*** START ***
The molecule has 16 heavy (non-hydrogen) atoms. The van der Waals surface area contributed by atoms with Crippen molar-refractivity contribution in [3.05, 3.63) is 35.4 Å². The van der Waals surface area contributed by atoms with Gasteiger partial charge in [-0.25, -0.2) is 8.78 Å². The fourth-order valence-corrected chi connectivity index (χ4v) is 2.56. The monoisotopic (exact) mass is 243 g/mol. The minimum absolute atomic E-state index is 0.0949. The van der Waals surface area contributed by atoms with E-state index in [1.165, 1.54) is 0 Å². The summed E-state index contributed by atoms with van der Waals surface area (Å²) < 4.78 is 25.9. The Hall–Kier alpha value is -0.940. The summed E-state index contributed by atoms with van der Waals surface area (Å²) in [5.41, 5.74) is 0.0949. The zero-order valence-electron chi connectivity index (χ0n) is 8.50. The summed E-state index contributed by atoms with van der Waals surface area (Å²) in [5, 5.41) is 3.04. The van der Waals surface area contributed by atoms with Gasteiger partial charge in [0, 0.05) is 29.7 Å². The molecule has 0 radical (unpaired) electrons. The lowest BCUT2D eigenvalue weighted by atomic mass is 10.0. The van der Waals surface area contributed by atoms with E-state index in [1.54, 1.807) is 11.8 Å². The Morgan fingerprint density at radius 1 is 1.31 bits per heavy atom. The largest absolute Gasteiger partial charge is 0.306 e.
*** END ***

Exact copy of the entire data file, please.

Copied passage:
The molecule has 16 heavy (non-hydrogen) atoms. The van der Waals surface area contributed by atoms with Crippen molar-refractivity contribution in [3.05, 3.63) is 35.4 Å². The van der Waals surface area contributed by atoms with Gasteiger partial charge in [-0.25, -0.2) is 8.78 Å². The fourth-order valence-corrected chi connectivity index (χ4v) is 2.56. The monoisotopic (exact) mass is 243 g/mol. The minimum absolute atomic E-state index is 0.0949. The van der Waals surface area contributed by atoms with E-state index in [1.165, 1.54) is 0 Å². The summed E-state index contributed by atoms with van der Waals surface area (Å²) < 4.78 is 25.9. The Hall–Kier alpha value is -0.940. The summed E-state index contributed by atoms with van der Waals surface area (Å²) in [5.41, 5.74) is 0.0949. The zero-order valence-electron chi connectivity index (χ0n) is 8.50. The summed E-state index contributed by atoms with van der Waals surface area (Å²) in [5, 5.41) is 3.04. The van der Waals surface area contributed by atoms with Gasteiger partial charge in [0, 0.05) is 29.7 Å². The molecule has 0 radical (unpaired) electrons. The lowest BCUT2D eigenvalue weighted by atomic mass is 10.0. The van der Waals surface area contributed by atoms with E-state index in [1.54, 1.807) is 11.8 Å². The Morgan fingerprint density at radius 1 is 1.31 bits per heavy atom. The largest absolute Gasteiger partial charge is 0.306 e.